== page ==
Hello one more time, everyone!
This day marks the final day of the LIYSF/CERN experience, with us visiting CERN itself.
It was an early start, as it usually is. We had our last french breakfast and headed to CERN on the bus. When we arrived we were all given your typical visitor lanyards and entered the reception and gift shop, but only had time to peruse a little bit before we were all directed to the theater room. There we watched a video about CERN’s history and development. We then received a presentation from one of the individuals at CERN on their most recent work on the Large Hadron Collider (LHC) and the particles they were studying. The LHC is an underground 27 kilometer diameter circular track that conducts these high energy proton beams around it in both clockwise and counter-clockwise directions at 98% the speed of light until at one of the colliders, they are smashed together, pouring their massive amounts of data into the detectors. No biggie, right?
Afterwards, we split into small groups and toured the facility, where we saw cross sections of the accelerators that pushed the proton beams as well as, once again, cross sections of the vessels that the beams travel in. We didn’t get the opportunity to visit any of the colliders, sadly, but their operation and design was shown to us in the presentation. We did, however, get to see other machines such as the Low Energy Ion Ring (LEIR) and the Extra Low ENergy Antiproton (ELENA) decelerator. Such machines were used for decelerating and cooling antimatter for trapping.
After that we split into two groups: one to check out the LHC control center and the other to check out CERN’s involvement with the International Space Station (ISS). I went with the latter group. There, we learned about the Alpha Magnetic Spectrometer (AMS) and how it’s currently installed on the ISS collecting data on incoming cosmic rays.
After CERN we went to dinner at the same diner as yesterday. This time instead of roasted chicken we had roast beef. It was covered with a type of mustard sauce that would give poutine a run for its money, and that’s saying a lot coming from a Canadian. After dinner I was honored to lead the rest of the CERN group in a toast to our fabulous LIYSF hall hosts/CERN guides. We thanked them immensely for all their hard work with loud applause and then stuffed our faces with chocolate mousse, before one last time, heading back to our hotel. A good night? I think so.
Of course, this program, like LIYSF, can be just that little bit more complete with a love circle. Once again, this time with several new people, we gathered in a circle and exchanged anonymous gestures of affection and gratitude. There were tears, laughs, and a unanimous appreciation for one another, as well as the reluctance to saying goodbye brewing in each of us.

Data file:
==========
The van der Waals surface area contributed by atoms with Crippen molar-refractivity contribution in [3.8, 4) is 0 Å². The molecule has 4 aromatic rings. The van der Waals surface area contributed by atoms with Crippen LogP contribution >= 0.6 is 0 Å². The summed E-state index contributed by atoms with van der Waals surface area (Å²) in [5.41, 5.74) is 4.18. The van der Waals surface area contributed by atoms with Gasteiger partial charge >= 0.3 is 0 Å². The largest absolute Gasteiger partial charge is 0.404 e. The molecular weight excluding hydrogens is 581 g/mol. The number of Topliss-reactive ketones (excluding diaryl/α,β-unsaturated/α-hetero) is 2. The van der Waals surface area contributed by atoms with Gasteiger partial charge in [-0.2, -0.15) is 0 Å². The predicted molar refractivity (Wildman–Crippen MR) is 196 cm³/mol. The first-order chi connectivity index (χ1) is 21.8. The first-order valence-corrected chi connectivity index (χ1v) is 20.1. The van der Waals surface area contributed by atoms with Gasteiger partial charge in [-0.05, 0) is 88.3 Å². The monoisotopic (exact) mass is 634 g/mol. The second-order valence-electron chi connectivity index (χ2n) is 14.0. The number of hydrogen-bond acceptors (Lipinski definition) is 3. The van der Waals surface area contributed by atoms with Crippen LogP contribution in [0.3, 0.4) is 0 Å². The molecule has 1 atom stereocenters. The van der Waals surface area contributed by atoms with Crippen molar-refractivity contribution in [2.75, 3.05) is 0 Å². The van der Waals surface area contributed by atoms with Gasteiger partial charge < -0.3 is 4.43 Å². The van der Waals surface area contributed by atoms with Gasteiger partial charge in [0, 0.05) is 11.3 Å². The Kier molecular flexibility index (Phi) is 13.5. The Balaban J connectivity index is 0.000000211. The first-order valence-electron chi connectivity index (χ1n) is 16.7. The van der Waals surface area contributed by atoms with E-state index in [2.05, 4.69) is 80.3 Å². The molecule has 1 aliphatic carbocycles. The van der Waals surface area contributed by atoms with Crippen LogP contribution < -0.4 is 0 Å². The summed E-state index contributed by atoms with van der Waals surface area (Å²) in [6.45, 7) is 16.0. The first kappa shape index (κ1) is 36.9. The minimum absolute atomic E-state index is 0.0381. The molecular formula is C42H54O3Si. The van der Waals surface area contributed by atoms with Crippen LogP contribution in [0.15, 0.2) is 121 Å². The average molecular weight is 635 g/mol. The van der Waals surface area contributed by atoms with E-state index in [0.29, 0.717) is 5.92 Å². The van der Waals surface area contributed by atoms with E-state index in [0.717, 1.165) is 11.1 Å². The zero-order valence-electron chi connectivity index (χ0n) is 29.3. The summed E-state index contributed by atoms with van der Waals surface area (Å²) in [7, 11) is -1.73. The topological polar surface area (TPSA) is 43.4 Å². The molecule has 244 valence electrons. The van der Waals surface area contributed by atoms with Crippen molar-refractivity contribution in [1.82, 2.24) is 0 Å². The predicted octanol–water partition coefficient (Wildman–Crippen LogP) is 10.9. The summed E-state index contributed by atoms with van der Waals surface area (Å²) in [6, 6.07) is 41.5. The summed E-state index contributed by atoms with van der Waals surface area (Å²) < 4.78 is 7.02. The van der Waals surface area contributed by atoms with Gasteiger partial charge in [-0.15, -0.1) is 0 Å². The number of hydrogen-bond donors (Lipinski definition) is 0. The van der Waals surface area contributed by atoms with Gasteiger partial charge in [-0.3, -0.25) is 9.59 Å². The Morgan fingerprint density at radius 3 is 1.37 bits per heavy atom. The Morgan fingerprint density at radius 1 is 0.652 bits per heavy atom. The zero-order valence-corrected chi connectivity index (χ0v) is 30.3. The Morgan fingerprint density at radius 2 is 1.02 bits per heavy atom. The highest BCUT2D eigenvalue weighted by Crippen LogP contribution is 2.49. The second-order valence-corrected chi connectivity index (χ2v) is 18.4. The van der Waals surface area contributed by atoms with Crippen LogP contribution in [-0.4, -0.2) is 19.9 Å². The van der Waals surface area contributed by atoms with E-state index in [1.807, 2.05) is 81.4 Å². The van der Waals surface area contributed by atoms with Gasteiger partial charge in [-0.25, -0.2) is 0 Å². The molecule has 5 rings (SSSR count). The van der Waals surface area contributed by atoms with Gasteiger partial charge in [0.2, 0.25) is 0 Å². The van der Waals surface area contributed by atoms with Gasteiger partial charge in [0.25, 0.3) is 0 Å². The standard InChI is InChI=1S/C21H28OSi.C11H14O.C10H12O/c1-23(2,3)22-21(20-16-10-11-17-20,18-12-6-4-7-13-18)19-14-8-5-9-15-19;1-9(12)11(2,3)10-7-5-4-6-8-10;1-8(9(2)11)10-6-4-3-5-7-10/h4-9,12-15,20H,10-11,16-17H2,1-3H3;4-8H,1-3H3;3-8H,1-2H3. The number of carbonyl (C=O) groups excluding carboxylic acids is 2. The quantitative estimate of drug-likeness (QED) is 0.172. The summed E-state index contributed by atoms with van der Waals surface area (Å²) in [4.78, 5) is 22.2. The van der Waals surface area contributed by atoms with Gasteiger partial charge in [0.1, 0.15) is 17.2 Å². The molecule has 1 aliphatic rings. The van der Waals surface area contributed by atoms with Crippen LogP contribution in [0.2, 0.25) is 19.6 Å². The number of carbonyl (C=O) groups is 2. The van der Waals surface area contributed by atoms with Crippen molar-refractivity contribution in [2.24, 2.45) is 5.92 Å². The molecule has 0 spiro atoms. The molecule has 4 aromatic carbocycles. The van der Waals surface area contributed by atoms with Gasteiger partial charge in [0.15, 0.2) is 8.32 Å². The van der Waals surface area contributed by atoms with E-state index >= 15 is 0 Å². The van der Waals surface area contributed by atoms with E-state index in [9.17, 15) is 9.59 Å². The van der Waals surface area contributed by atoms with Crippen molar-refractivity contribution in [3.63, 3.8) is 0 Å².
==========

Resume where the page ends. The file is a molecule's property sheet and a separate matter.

With that, we all split into different friend groups and spent our last night living it up to the fullest. I conducted the last session of D&D of our trip and enjoyed every second of it. With one last late night, we all went to bed.
Unlike before, we awoke very early, and went to breakfast, luggage in hand, before loading onto the bus to the airport. There was another round of tears as we made our goodbyes in the airport. Worse even, was that the front desk to my airline didn’t open for the longest time, and I risked missing seeing my amazing group of friends leave for Australia. Fate, it seems, had decided that I would get that chance, and I got to make them all cry one last time before we parted ways.
LIYSF and CERN has gifted me with so many new and wonderful people in my life, and I owe these fond memories and new friendships to these events, their organizers, and of course, the participants themselves. The impact on my life has been huge.
Lastly, I wanted to extend a huge thank you to the University of the Fraser Valley. If not for them, this trip would not have happened, and I would not have known of the absolutely incredible experience this trip has been.
I lied. Lastly (for real), I would like to thank everyone for following and supporting my blog. I’ve gotten feedback over the internet and in person and it means a lot to me to share my experiences and hear what you all have to say. I know I haven’t been on the ball very much. In fact, I’m composing the last three blog entries in the Montreal airport right now. But it doesn’t change the experience, and I thank you for your patience and again, your interest.
This has been: proud Canadian and LIYSF/CERN participant Nikola Trotzuk.
Thank you again to everyone, I really mean it.
And as always,
Cheers, and goodnight,